Annoyance and fear hyperacusis are associated with an overly negative emotional reaction to certain sounds. Individuals with these forms of hyperacusis often exhibit avoidance behaviour, attempting to remove themselves or avoid situations where triggering sounds may occur. Manohar and colleagues recently attempted to assess the aversive nature of sounds in rodents using an Active Sound Avoidance Paradigm (ASAP), where rodents must move from a preferred dark, enclosed space to an innately aversive bright, open compartment in order to avoid a loud sound [3]. Interestingly, long-term hearing loss altered avoidance behaviour in a frequency-dependent manner, with animals exhibiting exaggerated avoidance behaviour only to sounds below the region of hearing loss, indicative of low-frequency avoidance hyperacusis.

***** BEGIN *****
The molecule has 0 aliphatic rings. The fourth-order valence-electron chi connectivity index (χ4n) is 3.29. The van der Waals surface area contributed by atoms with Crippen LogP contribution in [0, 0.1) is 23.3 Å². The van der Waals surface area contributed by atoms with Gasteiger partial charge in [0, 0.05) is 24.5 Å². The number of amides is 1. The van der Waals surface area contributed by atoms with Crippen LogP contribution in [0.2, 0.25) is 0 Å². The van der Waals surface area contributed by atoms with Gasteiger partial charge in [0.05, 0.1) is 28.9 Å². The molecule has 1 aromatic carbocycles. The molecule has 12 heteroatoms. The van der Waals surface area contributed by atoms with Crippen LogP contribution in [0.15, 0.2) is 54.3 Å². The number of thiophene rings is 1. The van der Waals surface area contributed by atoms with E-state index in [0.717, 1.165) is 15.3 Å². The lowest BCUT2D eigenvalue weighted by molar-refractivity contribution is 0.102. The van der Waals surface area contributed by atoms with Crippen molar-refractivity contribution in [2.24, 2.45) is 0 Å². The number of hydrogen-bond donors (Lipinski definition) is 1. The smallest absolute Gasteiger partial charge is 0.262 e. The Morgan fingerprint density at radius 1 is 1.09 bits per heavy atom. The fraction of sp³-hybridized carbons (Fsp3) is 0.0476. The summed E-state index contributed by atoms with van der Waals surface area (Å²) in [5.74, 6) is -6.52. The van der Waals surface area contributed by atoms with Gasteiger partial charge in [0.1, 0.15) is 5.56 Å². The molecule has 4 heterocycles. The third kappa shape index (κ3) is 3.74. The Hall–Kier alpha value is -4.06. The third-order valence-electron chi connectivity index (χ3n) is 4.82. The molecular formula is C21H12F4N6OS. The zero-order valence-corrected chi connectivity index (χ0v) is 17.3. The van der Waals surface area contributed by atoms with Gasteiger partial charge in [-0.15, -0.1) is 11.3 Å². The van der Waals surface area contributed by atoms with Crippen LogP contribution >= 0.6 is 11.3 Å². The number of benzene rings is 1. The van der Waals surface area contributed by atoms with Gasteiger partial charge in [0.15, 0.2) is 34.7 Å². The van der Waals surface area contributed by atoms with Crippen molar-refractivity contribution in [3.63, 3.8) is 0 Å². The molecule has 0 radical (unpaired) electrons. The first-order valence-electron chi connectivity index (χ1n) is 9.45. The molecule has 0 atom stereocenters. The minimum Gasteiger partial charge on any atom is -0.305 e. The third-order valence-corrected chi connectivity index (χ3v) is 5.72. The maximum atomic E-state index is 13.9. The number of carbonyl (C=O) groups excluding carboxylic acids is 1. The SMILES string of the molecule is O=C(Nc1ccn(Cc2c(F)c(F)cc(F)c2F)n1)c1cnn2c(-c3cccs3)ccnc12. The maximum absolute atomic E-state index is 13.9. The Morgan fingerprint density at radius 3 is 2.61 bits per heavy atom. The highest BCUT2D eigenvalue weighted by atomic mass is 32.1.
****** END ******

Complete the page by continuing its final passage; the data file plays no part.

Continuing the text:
The brain areas responsible for this avoidance behaviour remain to be determined. It is interesting to note, however, that similar frequency-dependent changes to sound encoding have been observed in limbic auditory regions like the lateral amygdala of noise-exposed rodents. Moreover, human neuroimaging studies have shown that many individuals with hyperacusis exhibit alterations to limbic areas that ascribe emotion and salience to sensory input. Thus, while loudness hyperacusis is likely related to changes in sound encoding along the classical auditory pathway, avoidance and fear hyperacusis may be more related to changes in non-classical auditory areas that are important for integrating the acoustic and affective properties of sound. This may be particularly important for sound intolerance observed in neurological disorders that do not typically present with peripheral hearing dysfunction but do have well-characterised deficits in emotional processing (see Figure 1).